He thought for the first time with understanding of words which had before seemed to him empty: the struggle of life; the hardness of life. Now he knew for himself that life is hard and full of suffering. He looked at the scattered lights in the town beneath, and thought of Arthur and Susan, or Evelyn and Perrott venturing out unwittingly, and by their happiness laying themselves open to suffering such as this. How did they dare buy steroids online with credit card to love each other, he wondered; how had he himself dared to live as he had lived, rapidly and carelessly, passing from one thing to another, loving Rachel as he had loved her? Never again would he feel secure; he would never believe in the stability of life, or forget what depths of pain lie beneath small happiness and feelings of content and safety. It seemed to him as he looked back that their happiness had never been so great as his pain was now. There had always been something imperfect in their happiness, something they had wanted and had not been able to get. It had been fragmentary and incomplete, because they were so young and had not known what they were doing.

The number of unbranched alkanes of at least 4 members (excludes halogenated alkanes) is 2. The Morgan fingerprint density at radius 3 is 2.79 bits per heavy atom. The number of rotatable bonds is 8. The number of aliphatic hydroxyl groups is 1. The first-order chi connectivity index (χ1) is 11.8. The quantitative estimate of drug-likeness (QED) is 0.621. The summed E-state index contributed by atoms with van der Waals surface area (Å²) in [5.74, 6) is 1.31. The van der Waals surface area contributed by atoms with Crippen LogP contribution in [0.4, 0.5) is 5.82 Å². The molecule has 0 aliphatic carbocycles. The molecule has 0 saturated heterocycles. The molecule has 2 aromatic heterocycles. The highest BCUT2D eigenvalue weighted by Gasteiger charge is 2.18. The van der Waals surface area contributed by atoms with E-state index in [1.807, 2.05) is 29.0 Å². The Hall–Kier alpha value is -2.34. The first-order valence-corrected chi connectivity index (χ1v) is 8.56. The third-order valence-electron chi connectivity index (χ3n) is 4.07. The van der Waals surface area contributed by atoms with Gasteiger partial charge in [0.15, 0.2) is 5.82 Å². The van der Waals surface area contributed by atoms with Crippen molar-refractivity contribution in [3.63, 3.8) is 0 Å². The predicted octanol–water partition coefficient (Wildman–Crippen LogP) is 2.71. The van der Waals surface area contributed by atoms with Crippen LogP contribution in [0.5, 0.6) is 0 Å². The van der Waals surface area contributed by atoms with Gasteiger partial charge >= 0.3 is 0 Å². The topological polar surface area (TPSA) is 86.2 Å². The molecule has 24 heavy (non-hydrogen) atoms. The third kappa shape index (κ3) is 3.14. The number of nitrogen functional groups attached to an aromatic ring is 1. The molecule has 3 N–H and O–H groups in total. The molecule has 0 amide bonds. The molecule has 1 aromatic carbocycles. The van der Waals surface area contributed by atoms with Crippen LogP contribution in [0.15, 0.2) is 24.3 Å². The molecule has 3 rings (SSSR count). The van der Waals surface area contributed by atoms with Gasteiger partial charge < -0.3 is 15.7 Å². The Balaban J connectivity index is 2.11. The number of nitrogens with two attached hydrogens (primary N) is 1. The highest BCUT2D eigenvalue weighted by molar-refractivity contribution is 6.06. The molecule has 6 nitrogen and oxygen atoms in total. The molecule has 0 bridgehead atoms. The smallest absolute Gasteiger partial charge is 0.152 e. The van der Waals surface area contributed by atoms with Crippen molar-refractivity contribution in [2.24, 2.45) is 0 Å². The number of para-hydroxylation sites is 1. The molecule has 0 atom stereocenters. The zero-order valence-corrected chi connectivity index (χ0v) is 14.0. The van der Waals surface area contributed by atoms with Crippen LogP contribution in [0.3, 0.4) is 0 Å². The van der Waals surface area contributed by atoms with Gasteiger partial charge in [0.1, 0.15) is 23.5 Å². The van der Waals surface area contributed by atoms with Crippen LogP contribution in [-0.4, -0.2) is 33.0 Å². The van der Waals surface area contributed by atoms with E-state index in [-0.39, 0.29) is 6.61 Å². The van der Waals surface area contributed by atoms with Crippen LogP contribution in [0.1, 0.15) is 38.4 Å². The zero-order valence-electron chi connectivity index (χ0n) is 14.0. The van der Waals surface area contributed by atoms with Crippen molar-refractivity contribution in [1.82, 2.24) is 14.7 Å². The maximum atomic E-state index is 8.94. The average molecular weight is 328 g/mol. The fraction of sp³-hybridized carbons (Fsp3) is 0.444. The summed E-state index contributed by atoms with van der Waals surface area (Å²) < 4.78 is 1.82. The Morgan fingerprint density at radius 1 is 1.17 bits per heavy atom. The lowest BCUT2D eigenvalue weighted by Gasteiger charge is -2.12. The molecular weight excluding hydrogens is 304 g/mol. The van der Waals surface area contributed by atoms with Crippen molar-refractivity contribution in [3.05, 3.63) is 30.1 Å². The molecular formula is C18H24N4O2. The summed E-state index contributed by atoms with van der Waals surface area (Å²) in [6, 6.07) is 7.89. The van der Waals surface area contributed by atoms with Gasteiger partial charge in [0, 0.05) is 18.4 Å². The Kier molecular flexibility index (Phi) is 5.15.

The light of his candle flickered over the boughs of a tree outside the window, and as the branch swayed in the darkness there came before his mind a picture of all the world that lay outside his window; he thought of the immense river and the immense forest, the vast stretches of dry earth and the plains of the sea that encircled the earth; from the sea the sky rose steep and enormous, and the air washed profoundly between the sky and the sea. How vast and dark it must be tonight, lying exposed to the wind; and in all this great space it was curious to think how few the towns were, and how small little rings of light, or single glow-worms he figured them, scattered here and there, among the swelling uncultivated folds of the world. And in those towns were little men and women, tiny men and women. Oh, it was absurd, when one thought of it, to sit here in a little room suffering and caring. What did anything matter? Rachel, a tiny creature, lay ill beneath him, and here in his little room he suffered on her account. The nearness of their bodies in this vast universe, and the minuteness of their bodies, seemed to him absurd and laughable. Nothing mattered, he repeated; they had no power, no hope. He leant on the window-sill, thinking, until he almost forgot the time and the place. Nevertheless, although he was convinced that it was absurd and laughable, and that they were small and hopeless, he never lost the sense that these thoughts somehow formed part of a life which he and Rachel would live together.